With the information age upon us and with everything available on the internet, legal knowledge is no longer within the exclusive realm of lawyers. Prior to the internet, lawyers had to purchase very expensive report subscriptions. They would have libraries of reported decisions for all levels of court. The publisher then sent out a new volume to add to the collection when the courts provided enough new decisions.
Now, most reported decisions are available for free on the internet. In Canada, you can view reported decision from any Canadian court at Canlii.org. This website has virtually removed the high cost of legal information.
Lawyers are facilitators rather than central players. Instead of being the authority on issues, the lawyer makes everything happen. We are the mechanism through which deals are made. Lawyers take marching orders from the sophisticated players who already know the general rules. We tweak, consider and advise on risk, and make sure money changes hands.
While many of the old guard feel that the “noble” profession is loosing its place in society, I believe the change is quite frankly, overdue. Lawyers should still have a place at the table, but it should be on the sidelines.
So, now you know the profession is in a state of flux. What does that mean for you?
This depends to some degree on the area of law that affects you. If you are facing criminal charges, you want an experienced and successful lawyer. This may be the exception to the rule above. In business transactions, lawyers with inflated egos will likely interfere in the process, as they attempt to remain central to the process. In criminal defence, most top defence lawyers occupy that position because of the size of their ego. You need a healthy ego to stare down the Crown attorney’s office, judges, and juries who want to convict.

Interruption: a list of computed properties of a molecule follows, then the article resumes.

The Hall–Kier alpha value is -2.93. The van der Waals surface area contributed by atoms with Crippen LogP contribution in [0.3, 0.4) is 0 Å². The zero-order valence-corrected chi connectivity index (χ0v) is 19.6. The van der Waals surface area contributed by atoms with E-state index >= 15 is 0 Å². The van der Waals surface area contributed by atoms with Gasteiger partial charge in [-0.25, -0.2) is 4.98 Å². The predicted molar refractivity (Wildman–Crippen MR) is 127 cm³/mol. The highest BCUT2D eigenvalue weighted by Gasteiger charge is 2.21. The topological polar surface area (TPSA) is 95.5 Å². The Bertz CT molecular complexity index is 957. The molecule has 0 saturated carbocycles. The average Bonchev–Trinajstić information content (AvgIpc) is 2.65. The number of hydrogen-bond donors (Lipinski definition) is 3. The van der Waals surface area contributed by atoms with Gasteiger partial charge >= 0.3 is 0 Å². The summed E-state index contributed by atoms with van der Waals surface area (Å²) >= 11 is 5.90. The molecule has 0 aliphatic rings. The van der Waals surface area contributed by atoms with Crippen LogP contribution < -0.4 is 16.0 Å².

However, in most other areas, including litigation, I believe my view holds true. You’ve undoubtably heard the expression that in complex litigation, whether commercial or family, only the lawyers win.
The lawyer should not be an obstacle to surmount. Rather, lawyers should be the facilitators who help everyone achieve their goals.
You should ensure that your lawyer understands his or her role.
- Do they listen to you?
- Does he or she properly explain the legal jargon?
- Do they understand and recognize the expertise you bring to the table?
- Does he or she understand the goals you are trying to achieve?
While I wrote this post with the small business person’s challenges in mind, it applies quite generally. At the end of the day, you should feel like your lawyer assisted you, instead of bullying you.
Disclaimer – Legalese
I appreciate the irony of this disclaimer, but while I am critical of the rules, I must still play by them, so here goes….This article is presented for informational purposes only. The content does not constitute legal advice or solicitation and does not create a solicitor client relationship (this means that I am not your lawyer until we both agree that I am). If you are seeking advice on specific matters, please contact Philippe Richer at email@example.com, or 204.925.1900. We cannot consider any unsolicited information sent to the author as solicitor-client privileged (this means confidential).
Philippe Richer is President of TLR Law Group. TLR has been located in the St. Boniface neighbourhood, in Winnipeg, since 1996. The office serves the middle class and small business within the province. With a focus on estates, wills, real estate, and corporate law, he leads his team in providing accessible legal services. Philippe also authored the business law course for the Knowledge Bureau and instructed the français juridique class at the faculty of Law at the University of Manitoba.